MIAMI—AMEPA President Rob Brant told members in an email
Friday he expects some worrisome questions during CMS’ Sept.
2 teleconference on the Round 1 rebid.
The second in a series of eight Special Open Door Forums on the
reprised DMEPOS bid program, the presentation will cover product
categories and bidding rules. Officials will also give an overview
of “special rules” for physicians, skilled nursing
facilities and hospitals, a CMS notice said.
Brant will be listening, especially when it comes to the portion of
the call on enteral nutrition and nursing homes or SNFs.
CMS’ Request for Bid instructions note that SNFs aren’t
exempt from the bidding program, Brant said. They can, however,
choose to become a “specialty supplier” and be awarded
a contract to furnish competitively bid items only to their own
residents—and thus would be exempt from servicing the entire
That, Brant said, could be an issue. Here’s how he
illustrated the point:
Two companies try to provide the
government with the lowest price to provide widgets, or in this
case, enteral feed supplies and services for the DMEPOS competitive
Company A has to rent a physical plant, purchase delivery vehicles,
maintain delivery technicians, and has to guarantee to cover a
multi-county area over 6,000 square miles in size with a variety of
brands of feed, educate, train, troubleshoot, service, repair and
replace feeding pumps and other delivery products, on-call 24 hours
a day for three years.
Company B is a nursing home/skilled nursing facility and provides
the same products and services in a 20-bed, 6,000-square foot
facility. Company B does not have to rent a physical plant or
purchase delivery vehicles and most importantly, does not have to
guarantee service coverage over a 6,000-square mile, multi-county
area, so they only need one delivery technician.
It would be simple enough to guess which company could place the
lowest bid price, but what complicates the issue is that Company B,
in their 6,000-square foot facility, may set the reimbursement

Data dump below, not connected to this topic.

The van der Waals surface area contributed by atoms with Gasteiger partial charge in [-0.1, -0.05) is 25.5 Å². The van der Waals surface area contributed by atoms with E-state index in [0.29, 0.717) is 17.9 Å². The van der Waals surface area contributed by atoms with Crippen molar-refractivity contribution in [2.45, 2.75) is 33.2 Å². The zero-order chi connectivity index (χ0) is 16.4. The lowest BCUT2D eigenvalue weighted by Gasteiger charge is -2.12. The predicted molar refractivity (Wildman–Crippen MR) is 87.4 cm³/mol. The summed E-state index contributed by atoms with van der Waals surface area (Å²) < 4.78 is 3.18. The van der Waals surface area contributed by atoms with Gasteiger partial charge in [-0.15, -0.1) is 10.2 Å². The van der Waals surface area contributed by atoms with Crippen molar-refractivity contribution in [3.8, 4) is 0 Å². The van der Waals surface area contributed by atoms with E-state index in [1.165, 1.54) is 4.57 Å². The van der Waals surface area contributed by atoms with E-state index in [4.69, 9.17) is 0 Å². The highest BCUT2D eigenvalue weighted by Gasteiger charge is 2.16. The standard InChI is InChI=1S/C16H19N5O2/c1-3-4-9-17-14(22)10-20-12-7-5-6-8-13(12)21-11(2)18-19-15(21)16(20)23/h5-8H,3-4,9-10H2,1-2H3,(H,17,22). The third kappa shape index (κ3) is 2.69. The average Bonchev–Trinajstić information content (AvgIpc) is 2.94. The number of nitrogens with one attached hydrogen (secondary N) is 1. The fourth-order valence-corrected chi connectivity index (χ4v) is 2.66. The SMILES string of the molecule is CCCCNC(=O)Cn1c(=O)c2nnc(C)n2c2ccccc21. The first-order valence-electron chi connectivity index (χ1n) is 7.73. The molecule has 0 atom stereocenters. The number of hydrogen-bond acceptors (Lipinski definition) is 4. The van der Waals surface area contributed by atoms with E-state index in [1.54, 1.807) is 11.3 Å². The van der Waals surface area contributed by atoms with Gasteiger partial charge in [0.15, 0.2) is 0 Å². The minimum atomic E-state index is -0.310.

rates for all winning bidders trying to cover a 6,000-square mile,
multi-county area. That may be exactly what Medicare set up when
they released the Request for Bid (RFB) instructions as they
pertain to 'Specialty Suppliers.’”
Heavy service requirements and reimbursement issues complicate
the enteral products bidding category further, Brant said.
“There are over a hundred different brands that a physician
may order for a patient. Depending on how the patient reacts to a
formula, the physician may change the brand of feed from one day to
the next,” he said.
Most enteral products are paid using only two different billing
codes, so a product that is typically ordered for renal failure
patients might cost four times as much as others, but the
reimbursement rates are the same, he explained. “These
calculated losses cause non-participating providers to refuse
accepting Medicare assignment for those enteral patients, an
option that bid winners will not have,” he said.
Brant pointed out the enteral nutrition category had been dropped
from the second round of the Polk County, Fla., bidding
demonstration in 2001.
In 2007, providers again raised red flags about patient care and
access following CMS’ decision not to include enteral
nutrition under the grandfather clause of its final rule on
competitive bidding, along with the absence of a transition period
for enteral nutrition recipients. (See title="Enteral Nutrition Sector Raises Concerns about Patient Care under NCB">
Enteral Nutrition Sector Raises Concerns about Patient Care under
NCB, July 16, 2007.)
“This new chapter in the enteral feed saga will likely lead
to questions” during CMS’ upcoming call, Brant
He’s already asking a couple of his own: “How do
‘special suppliers’ affect the bid price, and should
their bids be removed when calculating bid winning rates for a
To listen in to the CMS call, scheduled from 2 to 3 p.m. ET
Wednesday, Sept. 2, dial 800/837-1935 and reference conference ID
For a list of the remaining Special Open Door calls on the Round 1
rebid, see the CBIC Web site at www.dmecompetitivebid.com.